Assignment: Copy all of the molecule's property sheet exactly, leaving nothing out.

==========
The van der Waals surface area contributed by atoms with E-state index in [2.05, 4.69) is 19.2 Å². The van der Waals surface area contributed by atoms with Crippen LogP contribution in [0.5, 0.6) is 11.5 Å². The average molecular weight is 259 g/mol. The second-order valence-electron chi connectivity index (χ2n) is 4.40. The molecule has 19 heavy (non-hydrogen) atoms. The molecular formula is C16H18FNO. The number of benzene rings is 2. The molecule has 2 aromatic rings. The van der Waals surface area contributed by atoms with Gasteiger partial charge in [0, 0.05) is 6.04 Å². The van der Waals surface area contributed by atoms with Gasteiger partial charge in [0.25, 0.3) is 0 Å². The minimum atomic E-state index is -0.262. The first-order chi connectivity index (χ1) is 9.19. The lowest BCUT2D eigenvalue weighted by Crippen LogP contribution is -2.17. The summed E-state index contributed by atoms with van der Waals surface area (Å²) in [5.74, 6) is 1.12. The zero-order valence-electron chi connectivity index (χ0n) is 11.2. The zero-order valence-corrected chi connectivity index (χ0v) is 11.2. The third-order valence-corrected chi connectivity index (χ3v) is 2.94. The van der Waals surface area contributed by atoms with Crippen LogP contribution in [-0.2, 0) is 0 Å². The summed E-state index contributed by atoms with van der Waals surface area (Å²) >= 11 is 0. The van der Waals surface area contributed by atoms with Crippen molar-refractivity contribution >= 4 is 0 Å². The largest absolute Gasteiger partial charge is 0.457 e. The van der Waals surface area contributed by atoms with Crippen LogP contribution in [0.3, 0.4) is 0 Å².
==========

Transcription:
The van der Waals surface area contributed by atoms with E-state index in [2.05, 4.69) is 19.2 Å². The van der Waals surface area contributed by atoms with Crippen LogP contribution in [0.5, 0.6) is 11.5 Å². The average molecular weight is 259 g/mol. The second-order valence-electron chi connectivity index (χ2n) is 4.40. The molecule has 19 heavy (non-hydrogen) atoms. The molecular formula is C16H18FNO. The number of benzene rings is 2. The molecule has 2 aromatic rings. The van der Waals surface area contributed by atoms with Gasteiger partial charge in [0, 0.05) is 6.04 Å². The van der Waals surface area contributed by atoms with Gasteiger partial charge in [0.25, 0.3) is 0 Å². The minimum atomic E-state index is -0.262. The first-order chi connectivity index (χ1) is 9.19. The lowest BCUT2D eigenvalue weighted by Crippen LogP contribution is -2.17. The summed E-state index contributed by atoms with van der Waals surface area (Å²) in [5.74, 6) is 1.12. The zero-order valence-electron chi connectivity index (χ0n) is 11.2. The zero-order valence-corrected chi connectivity index (χ0v) is 11.2. The third-order valence-corrected chi connectivity index (χ3v) is 2.94. The van der Waals surface area contributed by atoms with Crippen LogP contribution in [-0.2, 0) is 0 Å². The summed E-state index contributed by atoms with van der Waals surface area (Å²) >= 11 is 0. The van der Waals surface area contributed by atoms with Crippen molar-refractivity contribution >= 4 is 0 Å². The largest absolute Gasteiger partial charge is 0.457 e. The van der Waals surface area contributed by atoms with Crippen LogP contribution in [0.3, 0.4) is 0 Å².